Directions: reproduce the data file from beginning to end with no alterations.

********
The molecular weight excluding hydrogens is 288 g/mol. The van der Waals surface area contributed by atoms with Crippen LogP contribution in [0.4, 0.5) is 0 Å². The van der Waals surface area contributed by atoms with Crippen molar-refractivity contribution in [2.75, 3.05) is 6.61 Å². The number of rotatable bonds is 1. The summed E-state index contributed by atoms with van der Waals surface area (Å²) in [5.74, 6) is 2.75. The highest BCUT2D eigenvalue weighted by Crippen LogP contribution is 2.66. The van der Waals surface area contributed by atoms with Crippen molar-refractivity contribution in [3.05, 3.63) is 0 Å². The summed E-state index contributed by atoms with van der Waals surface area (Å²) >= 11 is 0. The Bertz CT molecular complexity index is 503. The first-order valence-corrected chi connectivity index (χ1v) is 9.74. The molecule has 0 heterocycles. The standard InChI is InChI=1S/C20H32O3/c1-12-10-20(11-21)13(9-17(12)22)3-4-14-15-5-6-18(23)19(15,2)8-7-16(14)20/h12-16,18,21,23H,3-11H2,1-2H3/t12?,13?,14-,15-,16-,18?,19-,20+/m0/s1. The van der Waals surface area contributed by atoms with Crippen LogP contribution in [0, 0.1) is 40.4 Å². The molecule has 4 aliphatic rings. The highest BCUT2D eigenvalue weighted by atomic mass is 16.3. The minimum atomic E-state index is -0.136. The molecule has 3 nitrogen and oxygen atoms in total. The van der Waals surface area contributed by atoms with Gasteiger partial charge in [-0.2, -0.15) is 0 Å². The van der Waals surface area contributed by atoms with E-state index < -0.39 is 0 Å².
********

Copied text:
The molecular weight excluding hydrogens is 288 g/mol. The van der Waals surface area contributed by atoms with Crippen LogP contribution in [0.4, 0.5) is 0 Å². The van der Waals surface area contributed by atoms with Crippen molar-refractivity contribution in [2.75, 3.05) is 6.61 Å². The number of rotatable bonds is 1. The summed E-state index contributed by atoms with van der Waals surface area (Å²) in [5.74, 6) is 2.75. The highest BCUT2D eigenvalue weighted by Crippen LogP contribution is 2.66. The van der Waals surface area contributed by atoms with Crippen molar-refractivity contribution in [3.05, 3.63) is 0 Å². The summed E-state index contributed by atoms with van der Waals surface area (Å²) >= 11 is 0. The Bertz CT molecular complexity index is 503. The first-order valence-corrected chi connectivity index (χ1v) is 9.74. The molecule has 0 heterocycles. The standard InChI is InChI=1S/C20H32O3/c1-12-10-20(11-21)13(9-17(12)22)3-4-14-15-5-6-18(23)19(15,2)8-7-16(14)20/h12-16,18,21,23H,3-11H2,1-2H3/t12?,13?,14-,15-,16-,18?,19-,20+/m0/s1. The van der Waals surface area contributed by atoms with Crippen LogP contribution in [0, 0.1) is 40.4 Å². The molecule has 4 aliphatic rings. The highest BCUT2D eigenvalue weighted by atomic mass is 16.3. The minimum atomic E-state index is -0.136. The molecule has 3 nitrogen and oxygen atoms in total. The van der Waals surface area contributed by atoms with Gasteiger partial charge in [-0.2, -0.15) is 0 Å². The van der Waals surface area contributed by atoms with E-state index < -0.39 is 0 Å².